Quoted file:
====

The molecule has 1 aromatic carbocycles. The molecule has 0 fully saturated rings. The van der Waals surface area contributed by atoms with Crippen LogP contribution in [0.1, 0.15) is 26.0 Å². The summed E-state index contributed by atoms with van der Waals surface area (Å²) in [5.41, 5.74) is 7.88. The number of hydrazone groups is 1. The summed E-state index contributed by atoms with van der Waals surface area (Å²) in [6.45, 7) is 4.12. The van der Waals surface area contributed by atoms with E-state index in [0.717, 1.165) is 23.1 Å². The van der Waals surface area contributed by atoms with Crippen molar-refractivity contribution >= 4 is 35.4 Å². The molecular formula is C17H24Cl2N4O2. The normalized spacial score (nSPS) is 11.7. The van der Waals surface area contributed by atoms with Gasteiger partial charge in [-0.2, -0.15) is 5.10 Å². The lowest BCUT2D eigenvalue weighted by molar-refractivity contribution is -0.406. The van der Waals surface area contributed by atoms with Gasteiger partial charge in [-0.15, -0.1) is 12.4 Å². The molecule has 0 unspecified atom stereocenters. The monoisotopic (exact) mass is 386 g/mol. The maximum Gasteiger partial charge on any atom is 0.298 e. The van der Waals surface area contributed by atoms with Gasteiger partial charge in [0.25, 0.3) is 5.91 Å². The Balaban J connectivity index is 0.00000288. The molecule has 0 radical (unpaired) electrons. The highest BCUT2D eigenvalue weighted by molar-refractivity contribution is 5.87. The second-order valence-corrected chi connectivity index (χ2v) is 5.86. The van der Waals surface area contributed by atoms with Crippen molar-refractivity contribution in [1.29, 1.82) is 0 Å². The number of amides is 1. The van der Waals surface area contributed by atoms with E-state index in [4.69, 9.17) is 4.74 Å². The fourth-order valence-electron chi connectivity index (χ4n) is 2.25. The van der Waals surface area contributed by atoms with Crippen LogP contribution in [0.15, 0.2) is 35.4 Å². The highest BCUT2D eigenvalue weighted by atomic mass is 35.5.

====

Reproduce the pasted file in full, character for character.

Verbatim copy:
The molecule has 1 aromatic carbocycles. The molecule has 0 fully saturated rings. The van der Waals surface area contributed by atoms with Crippen LogP contribution in [0.1, 0.15) is 26.0 Å². The summed E-state index contributed by atoms with van der Waals surface area (Å²) in [5.41, 5.74) is 7.88. The number of hydrazone groups is 1. The summed E-state index contributed by atoms with van der Waals surface area (Å²) in [6.45, 7) is 4.12. The van der Waals surface area contributed by atoms with E-state index in [0.717, 1.165) is 23.1 Å². The van der Waals surface area contributed by atoms with Crippen molar-refractivity contribution >= 4 is 35.4 Å². The molecular formula is C17H24Cl2N4O2. The normalized spacial score (nSPS) is 11.7. The van der Waals surface area contributed by atoms with Gasteiger partial charge in [-0.2, -0.15) is 5.10 Å². The lowest BCUT2D eigenvalue weighted by molar-refractivity contribution is -0.406. The van der Waals surface area contributed by atoms with Gasteiger partial charge in [-0.15, -0.1) is 12.4 Å². The molecule has 0 unspecified atom stereocenters. The monoisotopic (exact) mass is 386 g/mol. The maximum Gasteiger partial charge on any atom is 0.298 e. The van der Waals surface area contributed by atoms with Gasteiger partial charge in [0.25, 0.3) is 5.91 Å². The Balaban J connectivity index is 0.00000288. The molecule has 0 radical (unpaired) electrons. The highest BCUT2D eigenvalue weighted by molar-refractivity contribution is 5.87. The second-order valence-corrected chi connectivity index (χ2v) is 5.86. The van der Waals surface area contributed by atoms with Crippen molar-refractivity contribution in [1.29, 1.82) is 0 Å². The number of amides is 1. The van der Waals surface area contributed by atoms with E-state index in [4.69, 9.17) is 4.74 Å². The fourth-order valence-electron chi connectivity index (χ4n) is 2.25. The van der Waals surface area contributed by atoms with Crippen LogP contribution in [0.15, 0.2) is 35.4 Å². The highest BCUT2D eigenvalue weighted by atomic mass is 35.5.